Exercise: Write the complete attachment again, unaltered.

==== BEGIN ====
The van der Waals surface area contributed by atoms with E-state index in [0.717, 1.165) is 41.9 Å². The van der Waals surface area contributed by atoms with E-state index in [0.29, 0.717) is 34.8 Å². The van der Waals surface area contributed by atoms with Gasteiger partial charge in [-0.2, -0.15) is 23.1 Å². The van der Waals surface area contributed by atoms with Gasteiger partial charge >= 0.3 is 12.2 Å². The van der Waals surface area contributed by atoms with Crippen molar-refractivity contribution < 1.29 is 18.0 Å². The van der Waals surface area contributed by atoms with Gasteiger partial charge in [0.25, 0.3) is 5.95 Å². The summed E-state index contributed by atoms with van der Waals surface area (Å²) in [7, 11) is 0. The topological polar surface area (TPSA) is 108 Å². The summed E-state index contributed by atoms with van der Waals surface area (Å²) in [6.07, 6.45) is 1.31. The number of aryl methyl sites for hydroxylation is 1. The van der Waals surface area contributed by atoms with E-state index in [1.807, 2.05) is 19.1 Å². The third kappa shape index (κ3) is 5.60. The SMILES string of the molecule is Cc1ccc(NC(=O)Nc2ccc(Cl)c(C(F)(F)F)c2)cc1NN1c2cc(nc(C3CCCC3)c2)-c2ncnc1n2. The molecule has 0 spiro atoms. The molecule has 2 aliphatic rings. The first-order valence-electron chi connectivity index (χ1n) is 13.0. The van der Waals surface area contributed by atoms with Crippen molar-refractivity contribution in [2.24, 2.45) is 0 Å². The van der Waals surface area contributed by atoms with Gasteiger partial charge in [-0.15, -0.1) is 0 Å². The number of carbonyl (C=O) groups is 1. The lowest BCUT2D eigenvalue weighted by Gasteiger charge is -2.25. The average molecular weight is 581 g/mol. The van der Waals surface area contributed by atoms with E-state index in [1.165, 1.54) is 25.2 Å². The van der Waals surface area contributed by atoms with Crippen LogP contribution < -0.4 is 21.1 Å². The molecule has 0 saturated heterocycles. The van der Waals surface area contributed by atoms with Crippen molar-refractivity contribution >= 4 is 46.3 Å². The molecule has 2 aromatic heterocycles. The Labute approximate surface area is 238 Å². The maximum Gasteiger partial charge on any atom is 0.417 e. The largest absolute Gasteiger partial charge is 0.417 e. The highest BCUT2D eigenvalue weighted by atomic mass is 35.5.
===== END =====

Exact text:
The van der Waals surface area contributed by atoms with E-state index in [0.717, 1.165) is 41.9 Å². The van der Waals surface area contributed by atoms with E-state index in [0.29, 0.717) is 34.8 Å². The van der Waals surface area contributed by atoms with Gasteiger partial charge in [-0.2, -0.15) is 23.1 Å². The van der Waals surface area contributed by atoms with Gasteiger partial charge >= 0.3 is 12.2 Å². The van der Waals surface area contributed by atoms with Crippen molar-refractivity contribution < 1.29 is 18.0 Å². The van der Waals surface area contributed by atoms with Gasteiger partial charge in [0.25, 0.3) is 5.95 Å². The summed E-state index contributed by atoms with van der Waals surface area (Å²) in [7, 11) is 0. The topological polar surface area (TPSA) is 108 Å². The summed E-state index contributed by atoms with van der Waals surface area (Å²) in [6.07, 6.45) is 1.31. The number of aryl methyl sites for hydroxylation is 1. The van der Waals surface area contributed by atoms with E-state index in [1.807, 2.05) is 19.1 Å². The third kappa shape index (κ3) is 5.60. The SMILES string of the molecule is Cc1ccc(NC(=O)Nc2ccc(Cl)c(C(F)(F)F)c2)cc1NN1c2cc(nc(C3CCCC3)c2)-c2ncnc1n2. The molecule has 0 spiro atoms. The molecule has 2 aliphatic rings. The first-order valence-electron chi connectivity index (χ1n) is 13.0. The van der Waals surface area contributed by atoms with Crippen molar-refractivity contribution in [2.24, 2.45) is 0 Å². The van der Waals surface area contributed by atoms with Gasteiger partial charge in [-0.15, -0.1) is 0 Å². The number of carbonyl (C=O) groups is 1. The lowest BCUT2D eigenvalue weighted by Gasteiger charge is -2.25. The average molecular weight is 581 g/mol. The van der Waals surface area contributed by atoms with E-state index in [1.165, 1.54) is 25.2 Å². The van der Waals surface area contributed by atoms with Crippen LogP contribution < -0.4 is 21.1 Å². The molecule has 0 saturated heterocycles. The van der Waals surface area contributed by atoms with Crippen molar-refractivity contribution >= 4 is 46.3 Å². The molecule has 2 aromatic heterocycles. The Labute approximate surface area is 238 Å². The maximum Gasteiger partial charge on any atom is 0.417 e. The largest absolute Gasteiger partial charge is 0.417 e. The highest BCUT2D eigenvalue weighted by atomic mass is 35.5.